Today is New Year’s Day, or gantan in Japanese. Yesterday, New Year’s Eve, or ohmisoka, is just as big a day as New Year’s Day. On the evening of the 31st, Japan’s main TV station, NHK, broadcasts Kohaku from 9pm until just before midnight: an over-the-top variety show that features the creme of the entertainers who have made it big in mainstream Japan, plus some newish talent whose appearance on the show guarantees that they will make it big.
Kohaku is an extravaganza that spans the whole gamut of mainstream entertainment in Japan, from the mediocre, maudlin, and manic, to the melodious, and even the magnificent. It is the kind of program that can only really be watched in company, preferably over dinner.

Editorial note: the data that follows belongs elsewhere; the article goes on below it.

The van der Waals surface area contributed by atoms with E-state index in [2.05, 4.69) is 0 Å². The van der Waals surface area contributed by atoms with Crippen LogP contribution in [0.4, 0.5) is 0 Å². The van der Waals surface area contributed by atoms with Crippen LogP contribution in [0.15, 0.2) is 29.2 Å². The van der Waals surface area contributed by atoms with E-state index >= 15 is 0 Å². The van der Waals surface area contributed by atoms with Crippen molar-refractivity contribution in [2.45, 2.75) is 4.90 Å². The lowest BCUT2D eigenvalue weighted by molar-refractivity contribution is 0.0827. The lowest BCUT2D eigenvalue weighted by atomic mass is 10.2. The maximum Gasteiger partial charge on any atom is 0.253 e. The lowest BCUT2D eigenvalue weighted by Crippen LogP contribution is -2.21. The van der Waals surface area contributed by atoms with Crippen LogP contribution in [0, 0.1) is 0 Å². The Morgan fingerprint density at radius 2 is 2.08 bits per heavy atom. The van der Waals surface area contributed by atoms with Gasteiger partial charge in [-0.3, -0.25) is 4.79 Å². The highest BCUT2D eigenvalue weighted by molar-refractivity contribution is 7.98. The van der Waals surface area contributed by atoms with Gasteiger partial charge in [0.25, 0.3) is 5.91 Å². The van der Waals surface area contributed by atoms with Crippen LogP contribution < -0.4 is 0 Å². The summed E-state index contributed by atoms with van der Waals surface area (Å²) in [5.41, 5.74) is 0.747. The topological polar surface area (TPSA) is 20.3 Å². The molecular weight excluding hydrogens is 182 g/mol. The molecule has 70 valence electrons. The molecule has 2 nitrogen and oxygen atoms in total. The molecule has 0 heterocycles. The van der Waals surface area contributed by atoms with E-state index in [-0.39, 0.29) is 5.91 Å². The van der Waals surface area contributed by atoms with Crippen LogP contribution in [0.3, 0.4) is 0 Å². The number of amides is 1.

A friend and I sat around a lucky-dip stewpot, a typical dish in winter, and watched Kohaku on his massive 72” screen, and toasted each other with an extra cup of sake when the countdown to 2008 was over.
We then set out for Toyokawa Inari shrine in Tokyo’s Akasaka district, the shrine visited by those connected with the arts and music. With its artistic links, it attracts big names, so the front of the shrine was thronged with young fans awaiting the appearance of any of a number of big stars.
After paying our respects at the shrine, we went across the road to the Toraya restaurant where we had one of the distinguished establishments New Year traditional sweet bean dishes. New Year is the only time of the year the trains run all night, so we caught a train back to our respective homes at about 4am this morning.
Japan Tokyo New Year Kohaku Toyokawa Inari Shrine